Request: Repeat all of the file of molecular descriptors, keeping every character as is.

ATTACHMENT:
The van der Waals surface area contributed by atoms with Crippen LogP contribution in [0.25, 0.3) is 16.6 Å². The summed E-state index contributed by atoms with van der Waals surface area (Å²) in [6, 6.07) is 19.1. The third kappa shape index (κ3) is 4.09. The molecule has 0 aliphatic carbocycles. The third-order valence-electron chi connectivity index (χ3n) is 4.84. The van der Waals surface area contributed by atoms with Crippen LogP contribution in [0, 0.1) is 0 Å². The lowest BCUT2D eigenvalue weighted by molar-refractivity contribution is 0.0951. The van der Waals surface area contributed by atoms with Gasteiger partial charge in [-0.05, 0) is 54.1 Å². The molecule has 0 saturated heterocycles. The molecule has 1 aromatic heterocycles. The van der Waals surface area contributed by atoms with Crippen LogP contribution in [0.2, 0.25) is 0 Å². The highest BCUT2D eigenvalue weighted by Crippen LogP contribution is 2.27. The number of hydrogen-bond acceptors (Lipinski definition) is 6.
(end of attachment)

The van der Waals surface area contributed by atoms with Crippen LogP contribution in [0.25, 0.3) is 16.6 Å². The summed E-state index contributed by atoms with van der Waals surface area (Å²) in [6, 6.07) is 19.1. The third kappa shape index (κ3) is 4.09. The molecule has 0 aliphatic carbocycles. The third-order valence-electron chi connectivity index (χ3n) is 4.84. The van der Waals surface area contributed by atoms with Crippen LogP contribution in [0, 0.1) is 0 Å². The lowest BCUT2D eigenvalue weighted by molar-refractivity contribution is 0.0951. The van der Waals surface area contributed by atoms with Gasteiger partial charge in [-0.05, 0) is 54.1 Å². The molecule has 0 saturated heterocycles. The molecule has 1 aromatic heterocycles. The van der Waals surface area contributed by atoms with Crippen LogP contribution in [0.2, 0.25) is 0 Å². The highest BCUT2D eigenvalue weighted by Crippen LogP contribution is 2.27. The number of hydrogen-bond acceptors (Lipinski definition) is 6.